Athenians Suffer Long Lines for New Electronic Public Transport Tickets

Tens of thousands of Athenians wait in long lineups every day to get the new personalized electronic pass cards for the public transport system, or in other words, to pay their toll to the Greek Bureaucracy Beast (GBB).

In order to get the new electronic card to make their lives easier, Greeks will have to: bring a passport-size photo; a public document certifying their social security number; get a printout of the QR code; fill out a form with their name, surname and address, and specify where the personalized card will be sent by post.

The application file has to be submitted to any subway or tram station ticket booth and then the passenger will have to wait to receive the electronic pass card by mail. After receiving the card, the user will have to go to the special fare loading machines or station ticket offices and load the cards with the amount they want (daily tickets, monthly passes and so on). One has to wonder how long those lineups will be each month.

Transport and Infrastructure Minister Christos Spirtzis appeared on Skai television on Sunday saying that 10,000 electronic cards are issued daily and publicly apologized to hundreds of thousands of public transport passengers. He said though, that once the new cards have been issued, users will be able to reload them in the new ticket issuing machines without having to stand in line. Wow, that’s a promise! A Greek can get something that is state-related without having to wait in line. That’s a lie, a cynic (or realist) would say.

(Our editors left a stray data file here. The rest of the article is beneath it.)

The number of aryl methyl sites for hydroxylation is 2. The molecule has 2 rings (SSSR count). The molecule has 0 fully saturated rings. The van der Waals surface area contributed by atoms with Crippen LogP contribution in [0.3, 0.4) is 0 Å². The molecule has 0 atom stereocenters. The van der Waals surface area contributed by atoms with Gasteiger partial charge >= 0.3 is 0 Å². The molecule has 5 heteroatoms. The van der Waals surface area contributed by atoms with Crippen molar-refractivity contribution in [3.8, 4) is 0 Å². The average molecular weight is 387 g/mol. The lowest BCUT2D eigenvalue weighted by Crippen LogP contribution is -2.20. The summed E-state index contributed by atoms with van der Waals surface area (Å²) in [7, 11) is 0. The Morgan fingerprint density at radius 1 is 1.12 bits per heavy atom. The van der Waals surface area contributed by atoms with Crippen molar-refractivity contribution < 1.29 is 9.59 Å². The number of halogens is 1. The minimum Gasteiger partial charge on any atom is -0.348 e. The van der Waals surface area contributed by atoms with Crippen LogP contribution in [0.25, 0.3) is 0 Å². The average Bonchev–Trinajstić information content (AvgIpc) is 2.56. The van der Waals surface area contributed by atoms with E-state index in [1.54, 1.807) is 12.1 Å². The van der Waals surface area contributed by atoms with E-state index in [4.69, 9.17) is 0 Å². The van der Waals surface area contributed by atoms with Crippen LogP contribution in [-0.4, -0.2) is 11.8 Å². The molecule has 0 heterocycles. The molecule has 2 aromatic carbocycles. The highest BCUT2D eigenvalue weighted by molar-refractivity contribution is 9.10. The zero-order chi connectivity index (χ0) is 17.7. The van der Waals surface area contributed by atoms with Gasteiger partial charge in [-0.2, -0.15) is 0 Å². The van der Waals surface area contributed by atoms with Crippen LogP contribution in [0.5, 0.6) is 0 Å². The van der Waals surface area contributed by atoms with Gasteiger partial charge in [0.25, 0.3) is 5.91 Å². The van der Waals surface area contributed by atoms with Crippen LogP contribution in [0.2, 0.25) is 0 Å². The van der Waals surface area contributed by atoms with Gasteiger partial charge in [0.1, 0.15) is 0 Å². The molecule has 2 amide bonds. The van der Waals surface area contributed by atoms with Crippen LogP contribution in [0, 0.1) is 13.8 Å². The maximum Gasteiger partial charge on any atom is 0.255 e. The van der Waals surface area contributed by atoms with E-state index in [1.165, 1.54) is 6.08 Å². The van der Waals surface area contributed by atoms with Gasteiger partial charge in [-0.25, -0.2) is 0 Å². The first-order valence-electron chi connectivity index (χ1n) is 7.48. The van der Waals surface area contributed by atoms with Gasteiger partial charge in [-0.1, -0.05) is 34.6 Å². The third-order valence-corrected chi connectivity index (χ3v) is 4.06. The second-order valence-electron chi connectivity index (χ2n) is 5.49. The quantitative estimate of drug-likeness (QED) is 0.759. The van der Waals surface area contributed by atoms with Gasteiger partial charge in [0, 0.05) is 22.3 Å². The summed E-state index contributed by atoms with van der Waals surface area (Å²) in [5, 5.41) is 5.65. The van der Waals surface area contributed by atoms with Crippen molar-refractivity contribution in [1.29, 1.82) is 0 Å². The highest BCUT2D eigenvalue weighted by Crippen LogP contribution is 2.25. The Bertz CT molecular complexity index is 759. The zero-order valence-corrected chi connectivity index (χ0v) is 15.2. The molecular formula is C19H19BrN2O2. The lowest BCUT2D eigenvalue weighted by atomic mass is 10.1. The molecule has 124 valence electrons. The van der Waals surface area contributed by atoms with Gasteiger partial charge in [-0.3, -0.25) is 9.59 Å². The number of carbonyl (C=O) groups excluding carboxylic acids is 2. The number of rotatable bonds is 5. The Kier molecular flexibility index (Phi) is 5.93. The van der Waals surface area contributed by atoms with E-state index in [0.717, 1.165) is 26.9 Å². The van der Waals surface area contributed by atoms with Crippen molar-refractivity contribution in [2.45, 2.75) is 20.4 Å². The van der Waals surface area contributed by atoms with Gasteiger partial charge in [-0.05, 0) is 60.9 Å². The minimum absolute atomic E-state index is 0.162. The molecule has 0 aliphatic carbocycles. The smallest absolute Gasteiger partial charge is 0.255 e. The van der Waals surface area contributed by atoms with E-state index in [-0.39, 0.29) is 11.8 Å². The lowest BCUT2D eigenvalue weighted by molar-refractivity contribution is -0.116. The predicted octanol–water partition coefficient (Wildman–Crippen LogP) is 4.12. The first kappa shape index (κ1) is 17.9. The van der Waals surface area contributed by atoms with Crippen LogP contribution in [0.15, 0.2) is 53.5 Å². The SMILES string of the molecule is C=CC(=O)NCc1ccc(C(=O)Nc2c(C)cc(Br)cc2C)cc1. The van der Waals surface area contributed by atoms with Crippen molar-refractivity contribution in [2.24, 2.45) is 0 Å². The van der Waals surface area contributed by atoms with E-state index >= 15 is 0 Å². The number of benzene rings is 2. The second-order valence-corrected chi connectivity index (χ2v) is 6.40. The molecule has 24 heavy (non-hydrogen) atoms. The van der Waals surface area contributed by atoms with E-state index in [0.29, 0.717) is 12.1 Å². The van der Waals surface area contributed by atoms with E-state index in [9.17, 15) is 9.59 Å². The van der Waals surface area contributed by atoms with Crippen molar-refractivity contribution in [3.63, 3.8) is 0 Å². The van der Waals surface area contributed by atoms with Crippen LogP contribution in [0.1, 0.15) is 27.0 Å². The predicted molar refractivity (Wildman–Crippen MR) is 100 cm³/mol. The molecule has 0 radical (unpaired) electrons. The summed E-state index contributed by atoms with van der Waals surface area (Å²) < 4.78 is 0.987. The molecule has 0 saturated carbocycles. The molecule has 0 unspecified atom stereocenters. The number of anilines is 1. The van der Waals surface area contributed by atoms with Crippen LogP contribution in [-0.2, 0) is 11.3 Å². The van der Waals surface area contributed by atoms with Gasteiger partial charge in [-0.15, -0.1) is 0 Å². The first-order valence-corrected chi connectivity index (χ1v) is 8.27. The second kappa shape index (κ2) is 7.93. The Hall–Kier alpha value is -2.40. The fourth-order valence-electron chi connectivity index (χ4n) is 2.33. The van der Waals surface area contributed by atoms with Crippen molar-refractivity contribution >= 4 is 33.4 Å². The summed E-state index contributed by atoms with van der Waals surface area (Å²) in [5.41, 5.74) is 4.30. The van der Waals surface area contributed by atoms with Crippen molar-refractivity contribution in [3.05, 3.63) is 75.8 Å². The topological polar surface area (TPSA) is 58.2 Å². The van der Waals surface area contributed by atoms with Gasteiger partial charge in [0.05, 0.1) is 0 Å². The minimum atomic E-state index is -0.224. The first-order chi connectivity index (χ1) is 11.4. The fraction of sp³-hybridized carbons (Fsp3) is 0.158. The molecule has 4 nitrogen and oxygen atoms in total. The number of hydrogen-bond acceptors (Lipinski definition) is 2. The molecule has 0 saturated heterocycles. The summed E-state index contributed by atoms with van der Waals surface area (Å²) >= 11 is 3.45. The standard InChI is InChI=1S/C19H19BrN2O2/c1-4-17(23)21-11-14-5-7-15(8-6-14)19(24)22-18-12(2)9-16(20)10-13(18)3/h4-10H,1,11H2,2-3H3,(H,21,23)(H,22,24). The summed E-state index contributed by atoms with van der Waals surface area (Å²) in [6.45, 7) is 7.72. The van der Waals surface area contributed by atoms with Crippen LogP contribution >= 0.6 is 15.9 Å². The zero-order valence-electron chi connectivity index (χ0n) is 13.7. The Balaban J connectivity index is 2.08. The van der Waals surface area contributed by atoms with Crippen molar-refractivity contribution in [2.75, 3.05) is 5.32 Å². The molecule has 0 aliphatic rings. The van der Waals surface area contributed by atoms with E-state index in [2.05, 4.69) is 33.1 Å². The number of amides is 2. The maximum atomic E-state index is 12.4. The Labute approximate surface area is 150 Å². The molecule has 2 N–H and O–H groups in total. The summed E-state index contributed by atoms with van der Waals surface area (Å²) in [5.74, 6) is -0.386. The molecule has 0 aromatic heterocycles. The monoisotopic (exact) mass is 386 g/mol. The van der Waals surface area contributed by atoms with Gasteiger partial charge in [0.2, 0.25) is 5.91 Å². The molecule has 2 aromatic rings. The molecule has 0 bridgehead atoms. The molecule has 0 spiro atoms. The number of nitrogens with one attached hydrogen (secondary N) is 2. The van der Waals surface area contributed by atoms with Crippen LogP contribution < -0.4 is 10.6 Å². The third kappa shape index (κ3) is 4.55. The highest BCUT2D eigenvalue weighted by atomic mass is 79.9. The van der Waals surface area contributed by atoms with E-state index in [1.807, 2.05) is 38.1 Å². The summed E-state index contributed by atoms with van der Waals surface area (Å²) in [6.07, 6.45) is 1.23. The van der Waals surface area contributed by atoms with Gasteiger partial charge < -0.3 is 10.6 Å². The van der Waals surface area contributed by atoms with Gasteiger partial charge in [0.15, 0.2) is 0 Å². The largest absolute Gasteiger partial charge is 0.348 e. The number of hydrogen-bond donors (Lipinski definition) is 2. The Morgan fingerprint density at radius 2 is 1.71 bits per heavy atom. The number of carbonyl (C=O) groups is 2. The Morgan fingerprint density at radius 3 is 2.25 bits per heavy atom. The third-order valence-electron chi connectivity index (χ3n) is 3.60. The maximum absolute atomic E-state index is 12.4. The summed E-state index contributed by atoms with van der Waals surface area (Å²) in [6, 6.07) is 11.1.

Spirtzis promised that the situation will be ‘normal’ soon, adding that passengers with the old passes will be able to use them until November 5, or November 15 for those who expect to receive them in the mail.

Asked when the electronic ticket system will be fully launched, the minister said it will go into full effect in November, when the turnstiles go into operation.

The ridiculousness of the whole electronic pass saga started over a year ago. In early 2016, the new electronic ticket-reading machines were installed in all tram and subway stations and all buses. Turnstiles were installed in all subway stations at the same time. Spirtzis had promised that the new ticket system will go into effect in September 2016, but with things always being late in Greece, the new system is to go into effect in November.

Judging by the insanely long lines, it will be a miracle if the system will be up and running smoothly by the end of the year. Public transportation employees complain that the public transport ministry was unprepared to make the transition and now; for some reason, is rushing things. The employees even went on strike to protest the sloppiness of the whole endeavor.

The case of the electronic pass for public transportation shows that no matter how many Memoranda Greek governments sign, or how many more years the crisis will last, the GBB will never go away; it will keep sucking the blood of Greeks.